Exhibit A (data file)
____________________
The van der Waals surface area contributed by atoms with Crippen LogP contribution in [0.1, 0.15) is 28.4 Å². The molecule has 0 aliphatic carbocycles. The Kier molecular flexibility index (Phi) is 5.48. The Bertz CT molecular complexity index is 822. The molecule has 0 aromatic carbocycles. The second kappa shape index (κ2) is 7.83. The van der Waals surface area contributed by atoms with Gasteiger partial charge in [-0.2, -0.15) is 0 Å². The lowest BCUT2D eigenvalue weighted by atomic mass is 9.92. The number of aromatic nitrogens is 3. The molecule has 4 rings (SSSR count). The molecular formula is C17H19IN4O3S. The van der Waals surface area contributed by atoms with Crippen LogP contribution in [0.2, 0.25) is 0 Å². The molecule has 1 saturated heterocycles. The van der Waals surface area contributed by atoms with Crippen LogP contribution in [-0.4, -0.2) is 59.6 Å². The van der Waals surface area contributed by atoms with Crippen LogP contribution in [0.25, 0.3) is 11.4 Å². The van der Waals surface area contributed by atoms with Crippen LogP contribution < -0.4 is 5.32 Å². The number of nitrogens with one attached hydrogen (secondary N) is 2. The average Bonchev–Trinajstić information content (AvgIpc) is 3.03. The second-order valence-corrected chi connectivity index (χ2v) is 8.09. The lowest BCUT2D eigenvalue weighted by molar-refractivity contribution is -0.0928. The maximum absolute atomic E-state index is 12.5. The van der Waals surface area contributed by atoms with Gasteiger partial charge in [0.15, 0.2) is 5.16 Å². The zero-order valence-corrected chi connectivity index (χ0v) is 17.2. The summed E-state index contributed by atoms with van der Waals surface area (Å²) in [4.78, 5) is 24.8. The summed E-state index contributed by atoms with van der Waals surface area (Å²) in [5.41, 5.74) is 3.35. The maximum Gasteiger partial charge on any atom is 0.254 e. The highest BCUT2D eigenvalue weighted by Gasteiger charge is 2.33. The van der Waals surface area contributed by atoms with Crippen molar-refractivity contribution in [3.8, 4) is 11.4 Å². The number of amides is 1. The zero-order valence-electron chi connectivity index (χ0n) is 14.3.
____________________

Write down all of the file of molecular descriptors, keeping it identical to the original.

The van der Waals surface area contributed by atoms with Crippen LogP contribution in [0.1, 0.15) is 28.4 Å². The molecule has 0 aliphatic carbocycles. The Kier molecular flexibility index (Phi) is 5.48. The Bertz CT molecular complexity index is 822. The molecule has 0 aromatic carbocycles. The second kappa shape index (κ2) is 7.83. The van der Waals surface area contributed by atoms with Gasteiger partial charge in [-0.2, -0.15) is 0 Å². The lowest BCUT2D eigenvalue weighted by atomic mass is 9.92. The number of aromatic nitrogens is 3. The molecule has 4 rings (SSSR count). The molecular formula is C17H19IN4O3S. The van der Waals surface area contributed by atoms with Crippen LogP contribution in [0.2, 0.25) is 0 Å². The molecule has 1 saturated heterocycles. The van der Waals surface area contributed by atoms with Crippen LogP contribution in [-0.4, -0.2) is 59.6 Å². The van der Waals surface area contributed by atoms with Crippen LogP contribution in [0.25, 0.3) is 11.4 Å². The van der Waals surface area contributed by atoms with Crippen LogP contribution < -0.4 is 5.32 Å². The number of nitrogens with one attached hydrogen (secondary N) is 2. The average Bonchev–Trinajstić information content (AvgIpc) is 3.03. The second-order valence-corrected chi connectivity index (χ2v) is 8.09. The lowest BCUT2D eigenvalue weighted by molar-refractivity contribution is -0.0928. The maximum absolute atomic E-state index is 12.5. The van der Waals surface area contributed by atoms with Gasteiger partial charge in [0.15, 0.2) is 5.16 Å². The zero-order valence-corrected chi connectivity index (χ0v) is 17.2. The summed E-state index contributed by atoms with van der Waals surface area (Å²) in [4.78, 5) is 24.8. The summed E-state index contributed by atoms with van der Waals surface area (Å²) in [5.41, 5.74) is 3.35. The maximum Gasteiger partial charge on any atom is 0.254 e. The highest BCUT2D eigenvalue weighted by Gasteiger charge is 2.33. The van der Waals surface area contributed by atoms with Crippen molar-refractivity contribution in [3.8, 4) is 11.4 Å². The number of amides is 1. The zero-order valence-electron chi connectivity index (χ0n) is 14.3.